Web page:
In a series of articles in the Huffington Post on the global underground world of trading smartphones, we gain an insight to something that would be hard for U.S. citizens to comprehend. In Bogot¡, Colombia, certainly known for its drug trafficking and its share of arrests and murders for cocaine and other illegal narcotics, there is another highly lucrative and illegal trading going on, where murder can certainly be part of its collateral damage – the smuggling of smartphones.
In the early hours of the morning, acting on a tip from an informant, the Colombian police stop a van at the airport and hit the jackpot – dozens of boxes packed with precious contraband. However, this bust did not involve narcotics, but more than 400 Samsung, LG, and BlackBerry smartphones, with battery chargers and even instruction manuals, and when powered on, these phones had AT&T and Verizon logos, not the local wireless carrier.
When the police checked the serial numbers on the stolen devices in the American database, they were not on their list of stolen phones, but Luis Guate, an investigator with the Colombian National Police said they were clearly stolen from the U.S. The wiretapped conversation between the cartels indicated they were mostly from Miami. Guate told Huffington Post:
"Our informant told us they were buying stolen phones from over there, fixing them up, and putting them in boxes with manuals to make them look new," adding that traffickers often alter serial numbers to avoid being linked to crime reports. "Then they would import them into Colombia."
While drug trafficking usually goes from the southern Latin America countries, north, to America, the smartphone traffic is the opposite, north to south and the rewards are well worth the cartels' participation with the stolen smartphones netting a worldwide estimate of $30 billion a year according to Lookout, a San Francisco based mobile security firm. With less risk than trafficking drugs and the yield of high profits from stolen smartphones, it is a cartel's dream business, especially since they already have the people in place to get the job done. The drug cartels already have the proper channels of distribution set up to receive stolen goods, whether it is cocaine or smartphones. And, while the drug trafficking is seriously watched, followed, and heavily prosecuted, not even country is cracking down on stolen phones.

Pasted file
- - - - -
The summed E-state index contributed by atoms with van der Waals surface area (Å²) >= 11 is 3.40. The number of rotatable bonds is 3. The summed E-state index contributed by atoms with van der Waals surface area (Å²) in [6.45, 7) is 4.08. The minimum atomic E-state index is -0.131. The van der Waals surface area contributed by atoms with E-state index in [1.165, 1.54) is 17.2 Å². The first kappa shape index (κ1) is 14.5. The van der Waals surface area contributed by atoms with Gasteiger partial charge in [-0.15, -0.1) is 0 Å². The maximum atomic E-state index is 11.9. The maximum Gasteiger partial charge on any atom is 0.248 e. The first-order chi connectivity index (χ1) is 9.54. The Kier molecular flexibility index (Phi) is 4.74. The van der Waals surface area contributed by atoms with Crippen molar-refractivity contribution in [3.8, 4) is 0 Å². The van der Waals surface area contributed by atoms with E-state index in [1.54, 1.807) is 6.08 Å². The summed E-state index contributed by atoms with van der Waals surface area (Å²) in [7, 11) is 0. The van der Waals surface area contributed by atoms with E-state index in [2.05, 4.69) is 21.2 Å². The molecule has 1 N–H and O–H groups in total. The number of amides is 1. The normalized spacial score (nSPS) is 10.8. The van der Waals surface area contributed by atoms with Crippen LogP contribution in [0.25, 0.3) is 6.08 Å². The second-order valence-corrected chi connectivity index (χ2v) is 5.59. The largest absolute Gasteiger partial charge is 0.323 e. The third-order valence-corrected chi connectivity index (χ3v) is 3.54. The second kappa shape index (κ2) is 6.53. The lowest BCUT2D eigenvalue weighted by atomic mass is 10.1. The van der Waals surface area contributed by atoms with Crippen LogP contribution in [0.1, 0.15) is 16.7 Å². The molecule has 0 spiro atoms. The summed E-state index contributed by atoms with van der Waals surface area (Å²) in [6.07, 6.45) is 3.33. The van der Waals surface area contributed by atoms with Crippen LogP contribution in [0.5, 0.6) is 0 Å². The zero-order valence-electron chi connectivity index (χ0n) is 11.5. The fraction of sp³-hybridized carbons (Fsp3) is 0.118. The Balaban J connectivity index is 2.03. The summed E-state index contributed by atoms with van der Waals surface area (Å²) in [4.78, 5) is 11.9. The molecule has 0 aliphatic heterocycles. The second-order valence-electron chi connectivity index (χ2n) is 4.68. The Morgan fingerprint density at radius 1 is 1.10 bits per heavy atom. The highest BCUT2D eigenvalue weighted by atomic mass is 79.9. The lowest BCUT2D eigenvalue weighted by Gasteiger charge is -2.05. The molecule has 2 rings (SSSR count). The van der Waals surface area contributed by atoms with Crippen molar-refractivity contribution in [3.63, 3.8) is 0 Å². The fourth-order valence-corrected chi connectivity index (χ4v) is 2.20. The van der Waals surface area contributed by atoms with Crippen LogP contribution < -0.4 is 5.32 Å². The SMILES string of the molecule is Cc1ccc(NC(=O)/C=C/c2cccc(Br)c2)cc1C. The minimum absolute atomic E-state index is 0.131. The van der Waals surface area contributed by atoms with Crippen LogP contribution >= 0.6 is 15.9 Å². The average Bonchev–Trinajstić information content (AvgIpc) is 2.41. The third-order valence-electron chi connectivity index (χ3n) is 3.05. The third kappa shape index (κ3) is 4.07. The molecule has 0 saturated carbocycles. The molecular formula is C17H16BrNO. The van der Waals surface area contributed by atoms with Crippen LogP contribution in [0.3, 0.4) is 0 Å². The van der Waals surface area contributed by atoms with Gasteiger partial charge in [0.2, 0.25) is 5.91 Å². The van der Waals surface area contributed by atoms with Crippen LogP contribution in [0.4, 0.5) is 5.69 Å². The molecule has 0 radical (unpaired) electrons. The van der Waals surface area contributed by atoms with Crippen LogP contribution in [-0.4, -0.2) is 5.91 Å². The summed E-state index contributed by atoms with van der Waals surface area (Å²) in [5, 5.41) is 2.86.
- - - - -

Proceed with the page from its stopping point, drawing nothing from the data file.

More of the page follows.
"Drug trafficking is more dangerous, because all the countries are fighting drugs," Jeanet Pelaez, a prosecutor with Colombia's attorney general, told HuffPost. "But with stolen phones, not every country is attacking this problem. There is no control. The risk is minimal."
They say that Colombia has become the central hub where stolen smartphones are flown in or arrive via boats. A highly organized courier industry gets the devices to Brazil to Argentina via on foot by way of milk or fruit containers, linings of coats, backpacks, or false bottoms of suitcases – something out of a Hollywood movie, only with real consequences.
The stolen smartphone industry has become so profitable that killings are not uncommon – a stolen iPhone can fetch as much as $2,000 in Hong Kong or Brazil where huge import taxes on Apple products have driven up their price. The Colombian government has even try to use the media to discourage people from buying stolen smartphones, depicting the purchasing of stolen devices as having "blood" on them:
In order to complete the process of getting a stolen phone to work on the local carriers, a notorious computer hacker called Pedro Eduardo Chasco, will be called in to "hack" the phones. He would fly to a certain meeting area and hundreds of phones are brought into his motel room where he is paid anywhere from $20 – $50 a phone depending on the model, with iPhones and Samsung Galaxy models fetching the most money. Once the devices are no longer tied to their original networks, they can be shipped out for sale.
The trafficking of smartphones has even created its own language among the thieves, as the word "phone" is never actually spoken to protect themselves from the police wiretaps. They use the word "perritos" (doggies) for older phones and "buenitas" (beauties) for the newer, more desirable, smartphones, and rather than say the serial numbers, they will substitute letters for the numbers. To further cover their identity, many of the traffickers will drive Mazda's rather than flashy sports cars and they launder their money through the shopping centers that they own.
This why the U.S. authorities are interested in having a "kill switch" on all devices, making it less of a reason to steal the devices in the first place, but the CTIA – the trade group that represents the carriers – wants a stolen database setup instead. They cite the reason that if a hacker "threw" a person's kill switch, their phone would be worthless with no way to turn it back on. The manufacturers seem ready to include the switch, but without the carrier's support, there is no reason for them to include that capability.
Did you ever think the day would come when a smartphone was worth as much as an individual's life – yet the trafficking of smartphones has reduced it down to that, and there appears no signs that stealing smartphones will decrease anytime soon. When $30 billion dollars a year is involved, it seems like anything is fair game, including the taking of a human life.